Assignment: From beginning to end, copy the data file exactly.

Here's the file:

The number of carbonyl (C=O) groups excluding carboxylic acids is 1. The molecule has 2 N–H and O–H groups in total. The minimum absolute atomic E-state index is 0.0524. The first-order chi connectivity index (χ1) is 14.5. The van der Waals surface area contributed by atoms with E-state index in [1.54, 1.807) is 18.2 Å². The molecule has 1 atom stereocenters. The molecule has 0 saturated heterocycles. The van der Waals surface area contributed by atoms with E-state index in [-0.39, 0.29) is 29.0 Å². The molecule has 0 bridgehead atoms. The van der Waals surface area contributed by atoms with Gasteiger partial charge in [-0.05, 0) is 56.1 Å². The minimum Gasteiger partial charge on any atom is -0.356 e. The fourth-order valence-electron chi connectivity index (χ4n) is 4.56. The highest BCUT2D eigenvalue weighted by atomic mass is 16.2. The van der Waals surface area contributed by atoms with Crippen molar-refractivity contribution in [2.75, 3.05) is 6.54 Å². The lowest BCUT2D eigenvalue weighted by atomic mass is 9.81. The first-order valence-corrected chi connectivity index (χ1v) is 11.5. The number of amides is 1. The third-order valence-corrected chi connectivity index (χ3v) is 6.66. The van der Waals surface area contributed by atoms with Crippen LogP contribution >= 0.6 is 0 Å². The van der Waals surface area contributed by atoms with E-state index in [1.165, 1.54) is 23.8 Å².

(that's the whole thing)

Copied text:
The number of carbonyl (C=O) groups excluding carboxylic acids is 1. The molecule has 2 N–H and O–H groups in total. The minimum absolute atomic E-state index is 0.0524. The first-order chi connectivity index (χ1) is 14.5. The van der Waals surface area contributed by atoms with E-state index in [1.54, 1.807) is 18.2 Å². The molecule has 1 atom stereocenters. The molecule has 0 saturated heterocycles. The van der Waals surface area contributed by atoms with E-state index in [-0.39, 0.29) is 29.0 Å². The molecule has 0 bridgehead atoms. The van der Waals surface area contributed by atoms with Gasteiger partial charge in [-0.05, 0) is 56.1 Å². The minimum Gasteiger partial charge on any atom is -0.356 e. The fourth-order valence-electron chi connectivity index (χ4n) is 4.56. The highest BCUT2D eigenvalue weighted by atomic mass is 16.2. The van der Waals surface area contributed by atoms with Crippen molar-refractivity contribution in [2.75, 3.05) is 6.54 Å². The lowest BCUT2D eigenvalue weighted by atomic mass is 9.81. The first-order valence-corrected chi connectivity index (χ1v) is 11.5. The number of amides is 1. The third-order valence-corrected chi connectivity index (χ3v) is 6.66. The van der Waals surface area contributed by atoms with Crippen LogP contribution >= 0.6 is 0 Å². The van der Waals surface area contributed by atoms with E-state index in [1.165, 1.54) is 23.8 Å².